Neil Armstrong, first man on the moon, was an Eagle Scout

Other engineers worked to create a suit that would protect a man in space, yet allow him to walk, work machine controls and collect samples. Still more engineers ensured that the machine controls and sample containers could be used by a man in a spacesuit.

The technology developed by the moon project—rockets and spacesuits—led to more engineering projects that directly benefit us in our world. Advancements were made in the fields of computers, communications, materials and fuels. The scientific fields of meteorology, astronomy, chemistry, biology and physics advanced because of what was learned through the moon launch.

Developers quickly realized that spacesuit technology had many practical applications. Many types of cold weather gear in common use today can trace their existence back to the development of spacesuits. Space technology developed mechanics, fabrics and insulators that can function and protect in very harsh climates. In fact, they are used in one of the harshest climates on Earth: Antarctica.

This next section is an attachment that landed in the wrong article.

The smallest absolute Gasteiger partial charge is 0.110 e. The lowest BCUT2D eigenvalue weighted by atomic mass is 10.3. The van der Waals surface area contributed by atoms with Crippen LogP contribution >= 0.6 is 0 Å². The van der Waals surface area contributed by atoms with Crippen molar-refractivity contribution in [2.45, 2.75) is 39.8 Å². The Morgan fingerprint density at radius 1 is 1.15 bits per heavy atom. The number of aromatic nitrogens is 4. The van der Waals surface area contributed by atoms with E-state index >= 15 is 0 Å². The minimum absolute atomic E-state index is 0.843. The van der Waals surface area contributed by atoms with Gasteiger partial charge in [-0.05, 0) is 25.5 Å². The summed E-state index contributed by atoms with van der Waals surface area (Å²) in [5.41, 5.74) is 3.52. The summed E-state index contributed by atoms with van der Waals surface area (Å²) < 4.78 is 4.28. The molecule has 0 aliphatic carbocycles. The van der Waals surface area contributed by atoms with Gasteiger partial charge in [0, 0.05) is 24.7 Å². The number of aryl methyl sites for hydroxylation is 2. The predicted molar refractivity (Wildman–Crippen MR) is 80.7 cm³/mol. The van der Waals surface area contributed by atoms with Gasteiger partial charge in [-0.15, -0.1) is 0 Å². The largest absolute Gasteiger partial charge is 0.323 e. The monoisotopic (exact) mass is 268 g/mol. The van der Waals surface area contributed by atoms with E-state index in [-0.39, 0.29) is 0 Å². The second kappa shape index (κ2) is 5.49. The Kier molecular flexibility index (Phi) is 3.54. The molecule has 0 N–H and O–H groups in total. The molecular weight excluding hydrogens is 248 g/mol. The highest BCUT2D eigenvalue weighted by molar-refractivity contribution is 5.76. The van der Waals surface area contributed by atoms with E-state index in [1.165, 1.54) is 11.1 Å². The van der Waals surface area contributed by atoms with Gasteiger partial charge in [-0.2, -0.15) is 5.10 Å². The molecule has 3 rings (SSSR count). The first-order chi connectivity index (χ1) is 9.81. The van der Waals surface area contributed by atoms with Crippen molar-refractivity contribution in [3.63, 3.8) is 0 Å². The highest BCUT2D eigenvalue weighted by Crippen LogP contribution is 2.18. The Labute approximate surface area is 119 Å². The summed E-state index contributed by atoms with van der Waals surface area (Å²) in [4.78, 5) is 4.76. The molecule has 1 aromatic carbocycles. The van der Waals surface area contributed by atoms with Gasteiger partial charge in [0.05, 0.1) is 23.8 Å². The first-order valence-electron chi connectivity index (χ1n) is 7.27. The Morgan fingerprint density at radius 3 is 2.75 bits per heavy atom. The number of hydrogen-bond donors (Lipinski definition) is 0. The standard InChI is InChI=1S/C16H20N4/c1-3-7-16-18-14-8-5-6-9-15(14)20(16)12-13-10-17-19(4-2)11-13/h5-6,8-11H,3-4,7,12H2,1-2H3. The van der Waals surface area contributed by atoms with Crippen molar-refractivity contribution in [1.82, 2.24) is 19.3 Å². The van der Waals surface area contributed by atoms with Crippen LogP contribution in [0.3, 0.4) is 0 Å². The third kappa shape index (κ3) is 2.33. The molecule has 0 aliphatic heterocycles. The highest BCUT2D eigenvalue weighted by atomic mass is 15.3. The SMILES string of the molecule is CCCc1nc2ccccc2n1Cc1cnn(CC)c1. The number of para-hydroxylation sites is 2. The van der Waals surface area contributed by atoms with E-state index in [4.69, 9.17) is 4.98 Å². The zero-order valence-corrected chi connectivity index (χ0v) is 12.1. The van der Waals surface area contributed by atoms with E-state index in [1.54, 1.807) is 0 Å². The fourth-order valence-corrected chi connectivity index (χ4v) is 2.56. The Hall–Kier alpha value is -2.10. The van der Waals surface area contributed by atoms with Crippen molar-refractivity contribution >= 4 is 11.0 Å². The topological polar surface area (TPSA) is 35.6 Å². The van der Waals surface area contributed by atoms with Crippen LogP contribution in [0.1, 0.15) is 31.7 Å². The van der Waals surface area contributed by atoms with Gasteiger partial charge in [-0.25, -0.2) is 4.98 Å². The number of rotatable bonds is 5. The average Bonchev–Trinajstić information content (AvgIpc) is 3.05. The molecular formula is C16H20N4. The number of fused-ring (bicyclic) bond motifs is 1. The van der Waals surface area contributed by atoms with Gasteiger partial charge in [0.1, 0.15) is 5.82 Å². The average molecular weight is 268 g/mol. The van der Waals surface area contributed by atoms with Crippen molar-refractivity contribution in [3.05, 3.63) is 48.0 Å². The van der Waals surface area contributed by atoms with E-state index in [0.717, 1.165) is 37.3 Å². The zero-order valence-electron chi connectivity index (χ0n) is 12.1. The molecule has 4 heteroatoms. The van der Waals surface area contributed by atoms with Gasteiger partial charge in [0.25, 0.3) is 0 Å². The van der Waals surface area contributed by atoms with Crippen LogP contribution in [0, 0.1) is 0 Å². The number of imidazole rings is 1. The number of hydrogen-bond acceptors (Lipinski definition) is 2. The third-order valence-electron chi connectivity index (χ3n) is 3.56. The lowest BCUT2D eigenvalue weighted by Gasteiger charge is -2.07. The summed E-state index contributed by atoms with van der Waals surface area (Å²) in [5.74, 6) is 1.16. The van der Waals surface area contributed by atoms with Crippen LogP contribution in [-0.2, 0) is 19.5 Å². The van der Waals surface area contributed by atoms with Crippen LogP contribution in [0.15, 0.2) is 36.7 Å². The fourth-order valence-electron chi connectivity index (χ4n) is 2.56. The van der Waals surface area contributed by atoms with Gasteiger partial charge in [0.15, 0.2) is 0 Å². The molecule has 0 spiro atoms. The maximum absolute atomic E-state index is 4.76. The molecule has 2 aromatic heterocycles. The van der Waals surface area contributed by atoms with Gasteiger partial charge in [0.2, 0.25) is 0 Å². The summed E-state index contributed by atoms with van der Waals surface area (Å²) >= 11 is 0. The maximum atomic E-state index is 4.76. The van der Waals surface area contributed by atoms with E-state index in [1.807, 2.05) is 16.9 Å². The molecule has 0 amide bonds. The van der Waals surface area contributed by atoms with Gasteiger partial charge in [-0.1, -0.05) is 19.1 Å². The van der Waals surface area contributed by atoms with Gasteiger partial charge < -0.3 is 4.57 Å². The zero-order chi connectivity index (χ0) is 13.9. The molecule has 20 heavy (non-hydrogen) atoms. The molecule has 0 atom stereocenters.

And thus, we come full circle.

Why STEM? Because the acronym represents the integration of four disciplines that are distinguishable yet inseparable.

If you or someone you mentor is planning a career in STEM, they should plan to become as widely educated as possible. Education in math and science is essential for careers in both engineering and technology. A broad knowledge of cultures, economics, and politics is helpful to all of these endeavors. An ability to communicate, both written and verbal, is also necessary for success in STEM fields.

Reprinted from Boy's Life Magazine

This article was originally written for Scouting Magazine in 2013, but never published

Authors:  Thea Jo Buell | Utah National Parks STEM Committee and
Lee D. Hansen | Utah National Parks Council Learning for Life Chairman